If you simply equate Labour to the Democrats and the Conservatives to the Republicans then no, Labour don't have the sort of majority that they have in the game: in South England at least, the Conservatives/Republicans would have a majority.

However, British politics is quite a lot to the left of US politics. No major political party in the UK would ever suggest anything other than that healthcare should be free for everyone. No major political party would ever suggest that guns should be legal in any way. All the major political parties are completely signed up to the idea that serious action needs to be taken to prevent climate change. I could go through almost all of the issues in the scenario and generally anything to the right of centre would be unthinkable or at least politically very unwise in the UK.

If people in the UK were thus given a choice between the Democrats and the Republicans I think that they would overwhelmingly vote for the Democrats, but perhaps begrudgingly, with many thinking that even the Democrats were unacceptably right-wing. It is of course very difficult to evaluate what percentage exactly of people would vote Democrat if the UK really did join the US as the "51st state", but I should imagine that it would quite easily be the most Democrat voting state in the US.

However, I have found an article in the Daily Telegraph (a UK newspaper) from only a few days ago where they did an opinion poll of British people to see how they would vote if they could in the US elections. 49% said they would vote for Barack Obama, and only 14% would vote John McCain (the poll was just between those two candidates, and the other 37% of people didn't express a preference). If we look at just those who expressed a preference, then, that comes out at 78% for Omaba - and that's across the whole of the UK - I presume it was more in the North/Scotland/Wales and slightly less in the South. Now of course it's a slightly different question "who do you want to be President of the US?" when the US is a different country to if the UK was part of the US, but whether the latter situation would help or hinder the Republicans I'm not sure.

As for whether David Cameron should be a Democrat, what I did was to pick two key members of the Conservative Party (one from each end of the spectrum - yes, Davis would be considered to be on the right of the party in the UK) and have them run for the Republicans. I did notice when I was doing it that Cameron actually comes out more left wing than Blair - but, yes, he really is the leader of the Conservative Party here in the UK. Since he became the leader, the Conservatives have moved to the left, and there is now little distinction between them and Labour. The Conservatives for example are very reluctant to promise to cut any taxes. I think I would have found it difficult to find two major politicians in the UK who would hold what may be regarded as "Republican views".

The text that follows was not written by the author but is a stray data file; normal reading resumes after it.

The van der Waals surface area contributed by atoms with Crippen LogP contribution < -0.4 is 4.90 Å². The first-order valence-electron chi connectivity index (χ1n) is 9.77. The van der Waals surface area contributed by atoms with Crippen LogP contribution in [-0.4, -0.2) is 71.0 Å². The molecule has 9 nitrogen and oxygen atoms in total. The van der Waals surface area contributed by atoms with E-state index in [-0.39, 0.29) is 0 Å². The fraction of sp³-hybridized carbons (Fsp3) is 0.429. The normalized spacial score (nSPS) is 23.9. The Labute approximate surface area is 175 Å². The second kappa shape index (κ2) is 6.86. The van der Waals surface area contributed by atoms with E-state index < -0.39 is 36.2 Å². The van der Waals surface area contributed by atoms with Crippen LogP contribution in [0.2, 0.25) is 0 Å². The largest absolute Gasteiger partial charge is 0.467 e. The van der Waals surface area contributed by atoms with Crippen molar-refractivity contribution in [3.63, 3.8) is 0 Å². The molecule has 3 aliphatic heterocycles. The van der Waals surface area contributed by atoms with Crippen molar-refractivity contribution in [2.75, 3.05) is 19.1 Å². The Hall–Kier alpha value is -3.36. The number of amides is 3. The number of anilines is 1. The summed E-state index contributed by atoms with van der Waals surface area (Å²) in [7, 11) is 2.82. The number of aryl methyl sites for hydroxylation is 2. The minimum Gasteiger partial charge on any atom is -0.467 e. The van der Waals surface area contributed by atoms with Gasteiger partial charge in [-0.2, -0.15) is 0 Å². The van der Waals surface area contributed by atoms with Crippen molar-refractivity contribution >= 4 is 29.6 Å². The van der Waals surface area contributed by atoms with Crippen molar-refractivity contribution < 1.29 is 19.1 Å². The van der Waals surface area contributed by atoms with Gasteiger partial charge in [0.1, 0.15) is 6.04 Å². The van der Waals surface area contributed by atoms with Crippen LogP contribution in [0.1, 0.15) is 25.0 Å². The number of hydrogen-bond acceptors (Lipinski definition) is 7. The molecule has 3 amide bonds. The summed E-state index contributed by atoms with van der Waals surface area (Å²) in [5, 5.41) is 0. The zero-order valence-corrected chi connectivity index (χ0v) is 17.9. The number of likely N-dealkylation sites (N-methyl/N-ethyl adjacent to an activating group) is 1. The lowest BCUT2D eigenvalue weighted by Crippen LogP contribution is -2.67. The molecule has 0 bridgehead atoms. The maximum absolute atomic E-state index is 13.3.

I do realise that the addition of the UK makes it a lot harder for the Republicans to win the election, but I think that that reflects reality - if the UK was given a vote in November, I think that reflects the way they would vote, and thus what would happen. Of course over time the Republicans especially would probably have to move to the left to accommodate the views of their new citizens. I did actually tweak a few of the positions of the candidates to the left to account for the fact that they would probably moderate their position to get support in the UK. However, with the situation in the scenario being that that the UK has only just joined, I thought that a major change in the party's positions would probably not yet have happened.

You are completely right about Ken Livingstone. Perhaps in the next version I could put some events in to make the game more accurately represent him. For example, he could compare a Jewish reporter to a concentration camp guard. Or get Hugo Chavez to offer to subsidise the country's bus service. Or invite Islamic scholar Yusuf al-Qaradawi, who believes homosexuals should be executed, suicide bombers are justified in blowing up innocent people and that the Jewish people should be destroyed, to endorse his campaign. Yet he was Mayor of London from 2000 - 2008. Perhaps that shows you something about British politics.

Just so you know this game deletes you if you become someone else's VP. As you know... a very common glitch. Is it fixable?

I haven't actually played this scenario as one of the main candidates: I played as one of the third party candidates and spacebarred through a few times so that I could see how it went all things being equal without my intervention. I don't know whether this is something that I can fix in my scenario - if anyone knows whether I can, please tell me.

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It is be very easy to add Canada to this scenario as a 2.0 version!

Sorry, but that would fundamentally change the nature of the scenario: I want to keep it just the UK and the US. However, if you want to make your own scenario building on this one, then that is fine, as long as you credit me as creator of the UK part.